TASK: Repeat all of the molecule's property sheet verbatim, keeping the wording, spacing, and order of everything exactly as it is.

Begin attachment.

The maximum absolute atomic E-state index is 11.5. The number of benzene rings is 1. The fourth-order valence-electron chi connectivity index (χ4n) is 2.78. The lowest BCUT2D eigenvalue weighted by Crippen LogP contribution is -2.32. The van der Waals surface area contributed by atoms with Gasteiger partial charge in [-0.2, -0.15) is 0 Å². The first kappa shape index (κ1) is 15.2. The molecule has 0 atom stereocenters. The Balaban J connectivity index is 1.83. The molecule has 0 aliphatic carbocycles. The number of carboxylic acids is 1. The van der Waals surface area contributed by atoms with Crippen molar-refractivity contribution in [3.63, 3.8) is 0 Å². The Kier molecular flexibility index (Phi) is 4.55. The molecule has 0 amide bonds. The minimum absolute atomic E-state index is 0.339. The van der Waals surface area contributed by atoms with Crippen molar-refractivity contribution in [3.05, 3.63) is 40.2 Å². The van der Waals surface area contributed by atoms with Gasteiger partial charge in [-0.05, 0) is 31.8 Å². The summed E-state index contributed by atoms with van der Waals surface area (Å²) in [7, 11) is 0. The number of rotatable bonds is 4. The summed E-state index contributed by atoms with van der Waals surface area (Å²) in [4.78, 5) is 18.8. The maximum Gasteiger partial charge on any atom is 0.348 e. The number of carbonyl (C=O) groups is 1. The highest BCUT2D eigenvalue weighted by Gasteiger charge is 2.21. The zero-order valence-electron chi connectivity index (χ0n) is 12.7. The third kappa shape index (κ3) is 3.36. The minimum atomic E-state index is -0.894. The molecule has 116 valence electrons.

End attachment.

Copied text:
The maximum absolute atomic E-state index is 11.5. The number of benzene rings is 1. The fourth-order valence-electron chi connectivity index (χ4n) is 2.78. The lowest BCUT2D eigenvalue weighted by Crippen LogP contribution is -2.32. The van der Waals surface area contributed by atoms with Gasteiger partial charge in [-0.2, -0.15) is 0 Å². The first kappa shape index (κ1) is 15.2. The molecule has 0 atom stereocenters. The Balaban J connectivity index is 1.83. The molecule has 0 aliphatic carbocycles. The number of carboxylic acids is 1. The van der Waals surface area contributed by atoms with Crippen molar-refractivity contribution in [3.63, 3.8) is 0 Å². The Kier molecular flexibility index (Phi) is 4.55. The molecule has 0 amide bonds. The minimum absolute atomic E-state index is 0.339. The van der Waals surface area contributed by atoms with Crippen molar-refractivity contribution in [3.05, 3.63) is 40.2 Å². The van der Waals surface area contributed by atoms with Gasteiger partial charge in [-0.05, 0) is 31.8 Å². The summed E-state index contributed by atoms with van der Waals surface area (Å²) in [7, 11) is 0. The number of rotatable bonds is 4. The summed E-state index contributed by atoms with van der Waals surface area (Å²) in [4.78, 5) is 18.8. The maximum Gasteiger partial charge on any atom is 0.348 e. The number of carbonyl (C=O) groups is 1. The highest BCUT2D eigenvalue weighted by Gasteiger charge is 2.21. The zero-order valence-electron chi connectivity index (χ0n) is 12.7. The third kappa shape index (κ3) is 3.36. The minimum atomic E-state index is -0.894. The molecule has 116 valence electrons.